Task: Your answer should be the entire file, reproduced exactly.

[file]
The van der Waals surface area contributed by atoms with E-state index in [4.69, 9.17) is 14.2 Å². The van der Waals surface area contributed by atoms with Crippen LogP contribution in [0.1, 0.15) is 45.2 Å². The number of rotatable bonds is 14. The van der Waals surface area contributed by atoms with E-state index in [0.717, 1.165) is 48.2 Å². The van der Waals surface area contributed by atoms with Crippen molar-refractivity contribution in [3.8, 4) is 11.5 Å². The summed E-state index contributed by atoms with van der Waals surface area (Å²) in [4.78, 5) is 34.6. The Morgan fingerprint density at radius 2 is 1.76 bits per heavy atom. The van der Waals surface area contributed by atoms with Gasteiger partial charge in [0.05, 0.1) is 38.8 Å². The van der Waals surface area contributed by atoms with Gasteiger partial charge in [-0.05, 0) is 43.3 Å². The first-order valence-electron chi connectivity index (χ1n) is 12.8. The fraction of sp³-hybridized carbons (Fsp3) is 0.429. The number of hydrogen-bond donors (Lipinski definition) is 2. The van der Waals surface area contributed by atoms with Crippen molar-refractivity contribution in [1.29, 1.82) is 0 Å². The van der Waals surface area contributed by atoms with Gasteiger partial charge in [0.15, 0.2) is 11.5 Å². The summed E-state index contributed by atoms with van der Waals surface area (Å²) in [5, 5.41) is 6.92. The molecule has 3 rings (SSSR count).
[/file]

The van der Waals surface area contributed by atoms with E-state index in [4.69, 9.17) is 14.2 Å². The van der Waals surface area contributed by atoms with Crippen LogP contribution in [0.1, 0.15) is 45.2 Å². The number of rotatable bonds is 14. The van der Waals surface area contributed by atoms with E-state index in [0.717, 1.165) is 48.2 Å². The van der Waals surface area contributed by atoms with Crippen molar-refractivity contribution in [3.8, 4) is 11.5 Å². The summed E-state index contributed by atoms with van der Waals surface area (Å²) in [4.78, 5) is 34.6. The Morgan fingerprint density at radius 2 is 1.76 bits per heavy atom. The van der Waals surface area contributed by atoms with Gasteiger partial charge in [0.05, 0.1) is 38.8 Å². The van der Waals surface area contributed by atoms with Gasteiger partial charge in [-0.05, 0) is 43.3 Å². The first-order valence-electron chi connectivity index (χ1n) is 12.8. The fraction of sp³-hybridized carbons (Fsp3) is 0.429. The number of hydrogen-bond donors (Lipinski definition) is 2. The van der Waals surface area contributed by atoms with Crippen molar-refractivity contribution in [1.29, 1.82) is 0 Å². The van der Waals surface area contributed by atoms with Gasteiger partial charge in [0.15, 0.2) is 11.5 Å². The summed E-state index contributed by atoms with van der Waals surface area (Å²) in [5, 5.41) is 6.92. The molecule has 3 rings (SSSR count).